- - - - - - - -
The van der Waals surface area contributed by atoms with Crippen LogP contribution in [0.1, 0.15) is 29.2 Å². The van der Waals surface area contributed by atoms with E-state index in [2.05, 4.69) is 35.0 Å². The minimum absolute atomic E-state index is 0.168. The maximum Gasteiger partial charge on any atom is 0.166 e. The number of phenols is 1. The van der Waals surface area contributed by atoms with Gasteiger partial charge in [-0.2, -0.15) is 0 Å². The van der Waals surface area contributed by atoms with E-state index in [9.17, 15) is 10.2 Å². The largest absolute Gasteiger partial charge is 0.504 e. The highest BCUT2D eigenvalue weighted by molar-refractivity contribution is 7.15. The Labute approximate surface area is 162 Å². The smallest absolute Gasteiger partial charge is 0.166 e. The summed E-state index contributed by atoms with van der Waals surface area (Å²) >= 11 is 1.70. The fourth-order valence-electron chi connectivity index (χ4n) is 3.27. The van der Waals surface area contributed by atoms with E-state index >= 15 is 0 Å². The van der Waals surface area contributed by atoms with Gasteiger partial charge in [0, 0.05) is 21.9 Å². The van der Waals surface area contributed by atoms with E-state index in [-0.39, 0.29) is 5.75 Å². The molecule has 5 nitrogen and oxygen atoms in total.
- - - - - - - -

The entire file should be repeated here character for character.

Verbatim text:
The van der Waals surface area contributed by atoms with Crippen LogP contribution in [0.1, 0.15) is 29.2 Å². The van der Waals surface area contributed by atoms with E-state index in [2.05, 4.69) is 35.0 Å². The minimum absolute atomic E-state index is 0.168. The maximum Gasteiger partial charge on any atom is 0.166 e. The number of phenols is 1. The van der Waals surface area contributed by atoms with Gasteiger partial charge in [-0.2, -0.15) is 0 Å². The van der Waals surface area contributed by atoms with E-state index in [9.17, 15) is 10.2 Å². The largest absolute Gasteiger partial charge is 0.504 e. The highest BCUT2D eigenvalue weighted by molar-refractivity contribution is 7.15. The Labute approximate surface area is 162 Å². The smallest absolute Gasteiger partial charge is 0.166 e. The summed E-state index contributed by atoms with van der Waals surface area (Å²) >= 11 is 1.70. The fourth-order valence-electron chi connectivity index (χ4n) is 3.27. The van der Waals surface area contributed by atoms with E-state index >= 15 is 0 Å². The van der Waals surface area contributed by atoms with Gasteiger partial charge in [0, 0.05) is 21.9 Å². The van der Waals surface area contributed by atoms with E-state index in [-0.39, 0.29) is 5.75 Å². The molecule has 5 nitrogen and oxygen atoms in total.